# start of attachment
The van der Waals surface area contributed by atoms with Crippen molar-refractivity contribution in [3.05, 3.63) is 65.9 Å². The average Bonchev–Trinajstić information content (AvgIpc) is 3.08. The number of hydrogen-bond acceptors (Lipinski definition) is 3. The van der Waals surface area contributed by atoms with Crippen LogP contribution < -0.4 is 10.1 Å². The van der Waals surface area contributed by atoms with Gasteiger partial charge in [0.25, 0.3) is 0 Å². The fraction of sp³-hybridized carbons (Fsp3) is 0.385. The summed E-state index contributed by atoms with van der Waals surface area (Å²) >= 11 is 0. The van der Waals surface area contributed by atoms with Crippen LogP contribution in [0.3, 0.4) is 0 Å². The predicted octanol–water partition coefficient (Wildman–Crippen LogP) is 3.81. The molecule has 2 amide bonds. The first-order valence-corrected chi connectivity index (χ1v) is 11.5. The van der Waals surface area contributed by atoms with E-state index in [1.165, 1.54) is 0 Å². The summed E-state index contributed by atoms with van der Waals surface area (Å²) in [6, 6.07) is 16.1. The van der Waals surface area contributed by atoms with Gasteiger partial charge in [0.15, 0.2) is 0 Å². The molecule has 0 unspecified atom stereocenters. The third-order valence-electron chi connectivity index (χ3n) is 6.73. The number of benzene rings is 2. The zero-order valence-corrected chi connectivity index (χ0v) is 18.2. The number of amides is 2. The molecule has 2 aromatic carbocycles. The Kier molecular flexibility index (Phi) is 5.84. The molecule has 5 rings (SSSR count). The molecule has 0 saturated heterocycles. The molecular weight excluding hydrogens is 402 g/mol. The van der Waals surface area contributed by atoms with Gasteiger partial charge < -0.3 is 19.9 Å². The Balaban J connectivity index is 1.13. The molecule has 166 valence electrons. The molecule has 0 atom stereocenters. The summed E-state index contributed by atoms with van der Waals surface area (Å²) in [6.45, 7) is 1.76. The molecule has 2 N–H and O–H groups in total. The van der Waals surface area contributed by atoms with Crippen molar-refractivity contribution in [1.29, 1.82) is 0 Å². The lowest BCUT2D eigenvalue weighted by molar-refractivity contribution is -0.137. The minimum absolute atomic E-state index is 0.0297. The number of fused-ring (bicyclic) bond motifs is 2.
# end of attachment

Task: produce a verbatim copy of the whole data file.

The van der Waals surface area contributed by atoms with Crippen molar-refractivity contribution in [3.05, 3.63) is 65.9 Å². The average Bonchev–Trinajstić information content (AvgIpc) is 3.08. The number of hydrogen-bond acceptors (Lipinski definition) is 3. The van der Waals surface area contributed by atoms with Crippen LogP contribution < -0.4 is 10.1 Å². The van der Waals surface area contributed by atoms with Gasteiger partial charge in [0.25, 0.3) is 0 Å². The fraction of sp³-hybridized carbons (Fsp3) is 0.385. The summed E-state index contributed by atoms with van der Waals surface area (Å²) >= 11 is 0. The van der Waals surface area contributed by atoms with Crippen LogP contribution in [0.3, 0.4) is 0 Å². The predicted octanol–water partition coefficient (Wildman–Crippen LogP) is 3.81. The molecule has 2 amide bonds. The first-order valence-corrected chi connectivity index (χ1v) is 11.5. The van der Waals surface area contributed by atoms with E-state index in [1.165, 1.54) is 0 Å². The summed E-state index contributed by atoms with van der Waals surface area (Å²) in [6, 6.07) is 16.1. The van der Waals surface area contributed by atoms with Gasteiger partial charge in [0.15, 0.2) is 0 Å². The molecule has 0 unspecified atom stereocenters. The third-order valence-electron chi connectivity index (χ3n) is 6.73. The number of benzene rings is 2. The zero-order valence-corrected chi connectivity index (χ0v) is 18.2. The number of amides is 2. The molecule has 2 aromatic carbocycles. The Kier molecular flexibility index (Phi) is 5.84. The molecule has 5 rings (SSSR count). The molecule has 0 saturated heterocycles. The molecular weight excluding hydrogens is 402 g/mol. The van der Waals surface area contributed by atoms with Gasteiger partial charge < -0.3 is 19.9 Å². The Balaban J connectivity index is 1.13. The molecule has 166 valence electrons. The molecule has 0 atom stereocenters. The summed E-state index contributed by atoms with van der Waals surface area (Å²) in [6.45, 7) is 1.76. The molecule has 2 N–H and O–H groups in total. The van der Waals surface area contributed by atoms with Crippen molar-refractivity contribution in [1.29, 1.82) is 0 Å². The lowest BCUT2D eigenvalue weighted by molar-refractivity contribution is -0.137. The minimum absolute atomic E-state index is 0.0297. The number of fused-ring (bicyclic) bond motifs is 2.